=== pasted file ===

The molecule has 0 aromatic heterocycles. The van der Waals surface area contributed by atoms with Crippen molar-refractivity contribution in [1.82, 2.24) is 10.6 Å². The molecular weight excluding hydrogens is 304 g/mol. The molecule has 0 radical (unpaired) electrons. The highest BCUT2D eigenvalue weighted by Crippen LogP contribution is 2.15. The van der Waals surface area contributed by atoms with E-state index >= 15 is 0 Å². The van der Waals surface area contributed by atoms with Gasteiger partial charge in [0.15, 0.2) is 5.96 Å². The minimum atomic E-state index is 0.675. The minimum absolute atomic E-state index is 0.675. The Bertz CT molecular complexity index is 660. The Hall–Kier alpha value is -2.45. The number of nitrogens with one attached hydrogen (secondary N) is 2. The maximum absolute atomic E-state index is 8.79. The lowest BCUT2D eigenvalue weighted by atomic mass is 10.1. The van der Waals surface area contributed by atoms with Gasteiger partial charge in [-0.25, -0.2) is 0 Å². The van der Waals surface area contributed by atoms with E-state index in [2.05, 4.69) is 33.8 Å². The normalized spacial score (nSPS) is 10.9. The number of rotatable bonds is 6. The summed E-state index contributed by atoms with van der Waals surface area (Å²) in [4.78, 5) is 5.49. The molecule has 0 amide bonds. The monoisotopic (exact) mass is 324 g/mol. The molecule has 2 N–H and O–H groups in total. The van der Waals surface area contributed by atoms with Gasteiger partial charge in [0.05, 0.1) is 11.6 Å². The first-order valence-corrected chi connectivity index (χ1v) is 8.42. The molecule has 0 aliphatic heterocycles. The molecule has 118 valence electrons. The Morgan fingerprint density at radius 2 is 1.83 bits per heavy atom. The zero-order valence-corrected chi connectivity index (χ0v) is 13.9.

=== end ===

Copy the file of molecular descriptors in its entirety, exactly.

The molecule has 0 aromatic heterocycles. The van der Waals surface area contributed by atoms with Crippen molar-refractivity contribution in [1.82, 2.24) is 10.6 Å². The molecular weight excluding hydrogens is 304 g/mol. The molecule has 0 radical (unpaired) electrons. The highest BCUT2D eigenvalue weighted by Crippen LogP contribution is 2.15. The van der Waals surface area contributed by atoms with E-state index >= 15 is 0 Å². The van der Waals surface area contributed by atoms with Gasteiger partial charge in [0.15, 0.2) is 5.96 Å². The minimum atomic E-state index is 0.675. The minimum absolute atomic E-state index is 0.675. The Bertz CT molecular complexity index is 660. The Hall–Kier alpha value is -2.45. The number of nitrogens with one attached hydrogen (secondary N) is 2. The maximum absolute atomic E-state index is 8.79. The lowest BCUT2D eigenvalue weighted by atomic mass is 10.1. The van der Waals surface area contributed by atoms with Gasteiger partial charge in [-0.25, -0.2) is 0 Å². The van der Waals surface area contributed by atoms with E-state index in [2.05, 4.69) is 33.8 Å². The normalized spacial score (nSPS) is 10.9. The number of rotatable bonds is 6. The summed E-state index contributed by atoms with van der Waals surface area (Å²) in [4.78, 5) is 5.49. The molecule has 0 amide bonds. The monoisotopic (exact) mass is 324 g/mol. The molecule has 2 N–H and O–H groups in total. The van der Waals surface area contributed by atoms with Gasteiger partial charge in [0.05, 0.1) is 11.6 Å². The first-order valence-corrected chi connectivity index (χ1v) is 8.42. The molecule has 0 aliphatic heterocycles. The molecule has 118 valence electrons. The Morgan fingerprint density at radius 2 is 1.83 bits per heavy atom. The zero-order valence-corrected chi connectivity index (χ0v) is 13.9.